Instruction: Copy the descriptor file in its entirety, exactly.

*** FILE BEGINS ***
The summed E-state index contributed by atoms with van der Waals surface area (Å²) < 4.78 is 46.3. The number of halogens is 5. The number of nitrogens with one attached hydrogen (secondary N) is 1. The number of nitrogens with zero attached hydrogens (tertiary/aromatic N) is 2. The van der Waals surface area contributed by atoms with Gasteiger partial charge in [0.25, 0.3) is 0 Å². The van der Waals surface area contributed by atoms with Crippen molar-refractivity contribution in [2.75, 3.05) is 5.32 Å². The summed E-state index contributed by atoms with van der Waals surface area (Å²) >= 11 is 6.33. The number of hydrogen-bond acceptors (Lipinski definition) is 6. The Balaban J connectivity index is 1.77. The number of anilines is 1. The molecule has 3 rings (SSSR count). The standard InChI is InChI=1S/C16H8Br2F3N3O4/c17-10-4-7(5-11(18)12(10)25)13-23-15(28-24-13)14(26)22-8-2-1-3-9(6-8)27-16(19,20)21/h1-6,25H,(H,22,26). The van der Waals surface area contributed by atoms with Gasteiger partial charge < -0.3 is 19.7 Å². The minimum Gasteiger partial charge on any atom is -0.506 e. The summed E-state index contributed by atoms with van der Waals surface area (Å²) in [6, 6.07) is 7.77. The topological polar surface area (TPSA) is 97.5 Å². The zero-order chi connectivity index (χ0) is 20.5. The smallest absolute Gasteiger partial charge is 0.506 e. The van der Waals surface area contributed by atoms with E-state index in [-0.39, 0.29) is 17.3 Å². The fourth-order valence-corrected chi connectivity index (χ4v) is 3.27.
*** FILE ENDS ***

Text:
The summed E-state index contributed by atoms with van der Waals surface area (Å²) < 4.78 is 46.3. The number of halogens is 5. The number of nitrogens with one attached hydrogen (secondary N) is 1. The number of nitrogens with zero attached hydrogens (tertiary/aromatic N) is 2. The van der Waals surface area contributed by atoms with Gasteiger partial charge in [0.25, 0.3) is 0 Å². The van der Waals surface area contributed by atoms with Crippen molar-refractivity contribution in [2.75, 3.05) is 5.32 Å². The summed E-state index contributed by atoms with van der Waals surface area (Å²) >= 11 is 6.33. The number of hydrogen-bond acceptors (Lipinski definition) is 6. The Balaban J connectivity index is 1.77. The number of anilines is 1. The molecule has 3 rings (SSSR count). The standard InChI is InChI=1S/C16H8Br2F3N3O4/c17-10-4-7(5-11(18)12(10)25)13-23-15(28-24-13)14(26)22-8-2-1-3-9(6-8)27-16(19,20)21/h1-6,25H,(H,22,26). The van der Waals surface area contributed by atoms with Gasteiger partial charge < -0.3 is 19.7 Å². The minimum Gasteiger partial charge on any atom is -0.506 e. The summed E-state index contributed by atoms with van der Waals surface area (Å²) in [6, 6.07) is 7.77. The topological polar surface area (TPSA) is 97.5 Å². The zero-order chi connectivity index (χ0) is 20.5. The smallest absolute Gasteiger partial charge is 0.506 e. The van der Waals surface area contributed by atoms with E-state index in [-0.39, 0.29) is 17.3 Å². The fourth-order valence-corrected chi connectivity index (χ4v) is 3.27.